Located in the Washington D.C. metropolitan area, Rooftop Roots is a social enterprise taking the restrictive needs of a city littered with zoning laws and height restrictions as a challenge worth going vertical for. Designing, installing and maintaining custom gardens on rooftops, and creating community gardens across the city, Rooftop Roots is helping to build the conversation on how the nation’s capital utilizes its green spaces.
“We’re a nonprofit landscaping company but instead of mowing lawns we build gardens and maintain gardens for residential, commercial and community partners,” says Thomas Schneider, Executive Director of nonprofit Rooftop Roots.
After discovering their dream of office buildings with built up gardens on top was practically impossible to achieve with D.C.’s height restrictions, Rooftop Roots had to rethink its business plan. “We won’t only put gardens on roofs but we’ll put gardens in every nook and cranny and urban landscape we possibly can,” says Schneider.
It is believed to be a world first: a fully functioning greenhouse on wheels that plugs in much like an RV and that could offer up solutions to some of urban farming’s biggest challenges. The mobile greenhouse prototype, which goes by the name GrOwING GREEN, was born of a collaboration between architecture students at Ball State University and Butler University’s Center for Urban Ecology (CUE). It has already been recognized by the American Institute of Architects with a state award for excellence in architecture.
Timothy Gray, a professor of Architecture at Ball State, whose fourth year students designed and constructed the mobile greenhouse, points out that the mobility aspect opens up a world of possibilities, including the idea of bringing the farm to the people. As stated on their website, the prototype, “lends itself to the shifting and temporal nature of the urban farm.”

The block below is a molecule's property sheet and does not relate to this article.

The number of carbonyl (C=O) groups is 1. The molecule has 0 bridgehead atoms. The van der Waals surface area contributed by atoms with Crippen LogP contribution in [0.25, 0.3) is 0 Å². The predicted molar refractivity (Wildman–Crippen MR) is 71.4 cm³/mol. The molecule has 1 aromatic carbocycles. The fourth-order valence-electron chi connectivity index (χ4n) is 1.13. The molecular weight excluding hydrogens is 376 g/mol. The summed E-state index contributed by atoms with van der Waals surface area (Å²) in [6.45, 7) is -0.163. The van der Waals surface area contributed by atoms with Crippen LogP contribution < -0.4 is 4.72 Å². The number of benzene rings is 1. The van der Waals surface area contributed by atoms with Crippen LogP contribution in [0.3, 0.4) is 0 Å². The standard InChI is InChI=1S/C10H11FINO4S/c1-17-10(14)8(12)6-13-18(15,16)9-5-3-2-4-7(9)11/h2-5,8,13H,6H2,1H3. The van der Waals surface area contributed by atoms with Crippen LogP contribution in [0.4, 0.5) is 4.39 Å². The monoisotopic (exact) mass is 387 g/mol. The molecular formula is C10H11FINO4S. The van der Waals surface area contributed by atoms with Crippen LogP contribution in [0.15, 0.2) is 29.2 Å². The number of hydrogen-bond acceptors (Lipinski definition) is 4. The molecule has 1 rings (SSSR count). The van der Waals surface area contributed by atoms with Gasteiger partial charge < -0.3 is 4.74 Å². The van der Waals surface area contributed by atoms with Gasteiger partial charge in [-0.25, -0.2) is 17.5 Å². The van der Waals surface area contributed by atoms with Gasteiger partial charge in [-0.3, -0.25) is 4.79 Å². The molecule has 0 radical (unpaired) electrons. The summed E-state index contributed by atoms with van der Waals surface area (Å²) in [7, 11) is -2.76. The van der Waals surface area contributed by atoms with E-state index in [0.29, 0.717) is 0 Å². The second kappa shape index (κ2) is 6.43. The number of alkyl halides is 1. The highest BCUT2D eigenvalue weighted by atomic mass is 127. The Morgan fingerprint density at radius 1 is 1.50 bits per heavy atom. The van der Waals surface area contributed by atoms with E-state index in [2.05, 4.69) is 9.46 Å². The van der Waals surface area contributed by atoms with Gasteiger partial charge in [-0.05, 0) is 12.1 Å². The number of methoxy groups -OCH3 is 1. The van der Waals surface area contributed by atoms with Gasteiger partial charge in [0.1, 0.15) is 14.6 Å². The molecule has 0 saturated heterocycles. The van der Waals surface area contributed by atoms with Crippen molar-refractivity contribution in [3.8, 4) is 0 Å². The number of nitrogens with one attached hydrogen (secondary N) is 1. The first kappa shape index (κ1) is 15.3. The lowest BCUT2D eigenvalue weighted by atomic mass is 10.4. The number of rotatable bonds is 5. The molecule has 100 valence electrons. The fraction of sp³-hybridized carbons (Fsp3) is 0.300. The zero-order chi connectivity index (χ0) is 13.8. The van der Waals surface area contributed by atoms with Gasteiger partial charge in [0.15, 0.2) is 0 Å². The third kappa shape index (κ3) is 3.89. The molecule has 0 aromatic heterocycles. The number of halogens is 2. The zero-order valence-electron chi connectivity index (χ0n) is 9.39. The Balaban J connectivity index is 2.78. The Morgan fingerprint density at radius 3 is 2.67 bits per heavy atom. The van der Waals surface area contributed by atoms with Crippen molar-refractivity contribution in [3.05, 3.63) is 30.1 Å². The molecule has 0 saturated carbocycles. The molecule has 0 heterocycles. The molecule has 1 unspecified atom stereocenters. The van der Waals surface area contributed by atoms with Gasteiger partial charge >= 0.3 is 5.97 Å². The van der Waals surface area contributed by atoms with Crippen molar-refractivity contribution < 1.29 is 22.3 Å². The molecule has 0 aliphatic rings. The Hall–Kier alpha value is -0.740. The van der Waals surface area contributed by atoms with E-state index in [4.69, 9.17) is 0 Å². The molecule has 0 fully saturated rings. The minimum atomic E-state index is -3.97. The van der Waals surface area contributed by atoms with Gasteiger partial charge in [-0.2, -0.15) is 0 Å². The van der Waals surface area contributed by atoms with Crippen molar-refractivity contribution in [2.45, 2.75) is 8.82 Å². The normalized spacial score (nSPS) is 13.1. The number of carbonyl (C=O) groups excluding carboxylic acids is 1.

Urban populations are growing rapidly, and so is the popularity of urban agriculture with city dwellers, chefs, and policymakers. As more people place larger demands on what was originally a grassroots movement, we look at some of the hurdles and how some companies and individuals are addressing them.
News Release – The U.S. Department of Agriculture (USDA) is partnering in the Earth BioGenome Project (EBP), biology’s version of the moonshot, an effort that will yield millions of powerful new solutions to agriculture’s challenges.
EBP is an international cooperative initiative to sequence during the next 10 years the DNA of more than 1.5 million species—those more complex than bacteria—representing the world’s biodiversity. The initiative was highlighted in a recent Proceedings of the National Academy of Sciences article.
This article was originally published on ensia.com.
Researchers around the world are working to improve plants’ ability to combat climate change.
Many strategies aimed at mitigating global warming involve huge shifts in human behavior: stop burning coal for electricity, stop driving gas-powered cars, stop destroying rainforests. These are all necessary — and all involve complex political, cultural and socio-economic hurdles for humans. But what if we could also change the behavior of a far more pliant group of organisms, those that consumethe carbon dioxide we emit? It’s a demand-side approach to reducing the threat of climate change, and lately it’s been gaining some extra research steam: capturing and storing that excess carbon by boosting the capacity of nature’s own carbon-storing technology, plants.